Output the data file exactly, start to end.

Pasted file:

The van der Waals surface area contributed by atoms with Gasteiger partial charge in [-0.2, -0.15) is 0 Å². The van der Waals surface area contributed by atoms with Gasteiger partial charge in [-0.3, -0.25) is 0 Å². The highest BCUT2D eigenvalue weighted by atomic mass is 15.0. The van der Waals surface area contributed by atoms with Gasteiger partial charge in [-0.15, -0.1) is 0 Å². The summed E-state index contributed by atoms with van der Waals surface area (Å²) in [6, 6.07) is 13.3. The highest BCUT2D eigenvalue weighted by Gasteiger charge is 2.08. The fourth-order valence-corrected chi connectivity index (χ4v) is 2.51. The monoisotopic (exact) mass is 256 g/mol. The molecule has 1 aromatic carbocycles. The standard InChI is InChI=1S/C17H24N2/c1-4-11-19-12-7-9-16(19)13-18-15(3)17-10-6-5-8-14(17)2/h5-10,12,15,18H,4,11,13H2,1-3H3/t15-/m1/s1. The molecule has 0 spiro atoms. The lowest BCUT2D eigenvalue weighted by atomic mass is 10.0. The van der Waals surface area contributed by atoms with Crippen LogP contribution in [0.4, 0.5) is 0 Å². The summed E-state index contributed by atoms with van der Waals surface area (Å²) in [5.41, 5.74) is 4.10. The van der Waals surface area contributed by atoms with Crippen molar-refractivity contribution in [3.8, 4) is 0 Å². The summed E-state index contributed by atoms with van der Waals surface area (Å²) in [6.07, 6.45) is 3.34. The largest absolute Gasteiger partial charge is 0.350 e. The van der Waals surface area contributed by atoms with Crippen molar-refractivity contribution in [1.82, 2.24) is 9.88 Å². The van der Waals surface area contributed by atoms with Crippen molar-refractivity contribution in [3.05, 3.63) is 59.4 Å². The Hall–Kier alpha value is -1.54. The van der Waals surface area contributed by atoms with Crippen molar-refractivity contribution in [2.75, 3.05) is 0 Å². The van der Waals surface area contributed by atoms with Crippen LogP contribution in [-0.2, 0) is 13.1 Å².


The van der Waals surface area contributed by atoms with Gasteiger partial charge in [-0.2, -0.15) is 0 Å². The van der Waals surface area contributed by atoms with Gasteiger partial charge in [-0.3, -0.25) is 0 Å². The highest BCUT2D eigenvalue weighted by atomic mass is 15.0. The van der Waals surface area contributed by atoms with Gasteiger partial charge in [-0.15, -0.1) is 0 Å². The summed E-state index contributed by atoms with van der Waals surface area (Å²) in [6, 6.07) is 13.3. The highest BCUT2D eigenvalue weighted by Gasteiger charge is 2.08. The fourth-order valence-corrected chi connectivity index (χ4v) is 2.51. The monoisotopic (exact) mass is 256 g/mol. The molecule has 1 aromatic carbocycles. The standard InChI is InChI=1S/C17H24N2/c1-4-11-19-12-7-9-16(19)13-18-15(3)17-10-6-5-8-14(17)2/h5-10,12,15,18H,4,11,13H2,1-3H3/t15-/m1/s1. The molecule has 0 spiro atoms. The lowest BCUT2D eigenvalue weighted by atomic mass is 10.0. The van der Waals surface area contributed by atoms with Crippen LogP contribution in [0.4, 0.5) is 0 Å². The summed E-state index contributed by atoms with van der Waals surface area (Å²) in [5.41, 5.74) is 4.10. The van der Waals surface area contributed by atoms with Crippen molar-refractivity contribution in [3.8, 4) is 0 Å². The summed E-state index contributed by atoms with van der Waals surface area (Å²) in [6.07, 6.45) is 3.34. The largest absolute Gasteiger partial charge is 0.350 e. The van der Waals surface area contributed by atoms with Crippen molar-refractivity contribution in [1.82, 2.24) is 9.88 Å². The van der Waals surface area contributed by atoms with Crippen molar-refractivity contribution in [3.05, 3.63) is 59.4 Å². The Hall–Kier alpha value is -1.54. The van der Waals surface area contributed by atoms with Crippen molar-refractivity contribution in [2.75, 3.05) is 0 Å². The van der Waals surface area contributed by atoms with Crippen LogP contribution in [-0.2, 0) is 13.1 Å².